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Bookseller of Florence
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Bookseller of Florence (2021)

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1726124,956 (4.13)18
Título:Bookseller of Florence
Colecções:A sua biblioteca
Etiquetas:bibliology: books about books, history

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The Bookseller of Florence: The Story of the Manuscripts That Illuminated the Renaissance por Ross King (2021)

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Ross King heeft intussen al een indrukwekkende reeks geschreven waarin hij telkens een hoogtepunt in de kunst of architectuur in al zijn facetten belicht. Dit recente boek van zijn hand focust via de figuur van Vespasino de Bisticci op de opkomst van manuscripten die de auteurs uit de oudheid terug in de aandacht brengen maar ook op de neergang van Vespasiano's ambacht door de boekdrukkunst. King is erg nauwgezet en uitvoerig om niet te zeggen soms wat wijdloperig. Als lezer kom je van alles te weten over de belangrijkste werken uit de oudheid, over de spanningsboog tussen Plato en Aristoteles en hun respectievelijke aanhangers tijdens de renaissance en invloed op de westerse filosofie. Maar ook over het maken van perkament en inkt, over boekbinden en -drukken, de eerste publiciteitscampagne, met daarbij heel wat interessante weetjes rond de etymologie van woorden als manuscript, pen, vignet, colofon, perkament, enz... Tussendoor krijgen we ook nog een deel geschiedenis van de Italiaanse oorlogen en de opkomst van het Ottomaanse rijk voorgeschoteld. Kortom een veelheid aan informatie. Teveel? Dat zal aan de lezer zelf liggen om te beoordelen. Ik zelf hou wel van de manier van schrijven van Ross King.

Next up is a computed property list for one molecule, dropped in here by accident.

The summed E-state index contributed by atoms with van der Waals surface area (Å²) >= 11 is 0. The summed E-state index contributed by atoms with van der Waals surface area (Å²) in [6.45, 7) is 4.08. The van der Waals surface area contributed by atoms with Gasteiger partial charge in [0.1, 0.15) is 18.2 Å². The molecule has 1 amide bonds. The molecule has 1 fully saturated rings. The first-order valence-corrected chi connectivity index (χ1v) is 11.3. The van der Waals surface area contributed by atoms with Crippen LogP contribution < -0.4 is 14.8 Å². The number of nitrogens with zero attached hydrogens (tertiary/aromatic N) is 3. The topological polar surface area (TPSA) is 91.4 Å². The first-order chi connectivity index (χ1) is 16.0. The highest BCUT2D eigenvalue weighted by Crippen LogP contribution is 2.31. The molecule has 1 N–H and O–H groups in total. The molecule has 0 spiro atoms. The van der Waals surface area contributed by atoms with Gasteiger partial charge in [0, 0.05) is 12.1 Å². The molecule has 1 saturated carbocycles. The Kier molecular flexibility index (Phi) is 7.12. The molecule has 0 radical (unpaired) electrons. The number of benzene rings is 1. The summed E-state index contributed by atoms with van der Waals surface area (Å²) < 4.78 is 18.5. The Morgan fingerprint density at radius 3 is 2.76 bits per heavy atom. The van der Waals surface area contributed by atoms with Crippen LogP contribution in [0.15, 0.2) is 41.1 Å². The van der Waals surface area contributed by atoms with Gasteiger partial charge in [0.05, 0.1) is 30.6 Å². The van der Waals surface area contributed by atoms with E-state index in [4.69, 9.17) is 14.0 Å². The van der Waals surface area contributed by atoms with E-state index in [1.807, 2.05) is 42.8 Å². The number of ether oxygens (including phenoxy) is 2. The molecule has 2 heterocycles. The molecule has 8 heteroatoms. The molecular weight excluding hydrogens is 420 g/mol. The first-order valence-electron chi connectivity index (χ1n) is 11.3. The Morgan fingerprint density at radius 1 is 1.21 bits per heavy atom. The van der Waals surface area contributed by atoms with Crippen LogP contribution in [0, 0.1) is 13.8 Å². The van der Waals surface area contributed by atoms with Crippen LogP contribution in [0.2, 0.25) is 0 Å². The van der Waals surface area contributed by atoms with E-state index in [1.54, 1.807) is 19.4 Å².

Vespasiano had zelf geen hoge pet op van de nieuwe boekdrukkunst. Maar hij was niet enkel boekhandelaar. In zijn nadagen schreef hij ook zelf over de illustere figuren die hij doorheen zijn leven heeft gekend. King citeert een boeiende regel uit Vespasiano's werk:: " 'Al het slechte komt voort uit onwetendheid", schreef hij. 'Toch zijn er schrijvers die de wereld hebben verlicht en de duisternis hebben verdreven, vooral auteurs uit de klassieke oudheid' Het ging Vespasiano om deze lessen, deze heldere lichtstralen - dat was wat hij met zijn manuscripten in zijn geplaagde tijdsgewricht hoopte te verspreiden." (p. 200). ( )
  rvdm61 | Sep 11, 2021 |
GIven its subject of how a Florence bookseller helped bring about the Renaissance, I was looking forward to reading The Bookseller of Florence by Ross King. I'd even liked previous books by him, like Brunelleschi's Dome, Michelangelo and the Pope's Ceiling, and The Judgment of Paris. What a disappointment this was. I was fine with learning about how classics from the Greek and Roman eras were found, often in monasteries, and then recopied with illumination by hand and sold by the bookseller, and how Gutenberg's printing press affected cost, dissemination and access (only the rich could afford the hand-copied ones), but King ot way off track with feuds and wars and the Medicis. There was way too much tedious detail to wade through to get to the promised story. He fell in love with his research and seemed to give us everything he came across. Frustrating. He never does really explain how artists and others in the Renaissance obtained and were inspired by these classics. ( )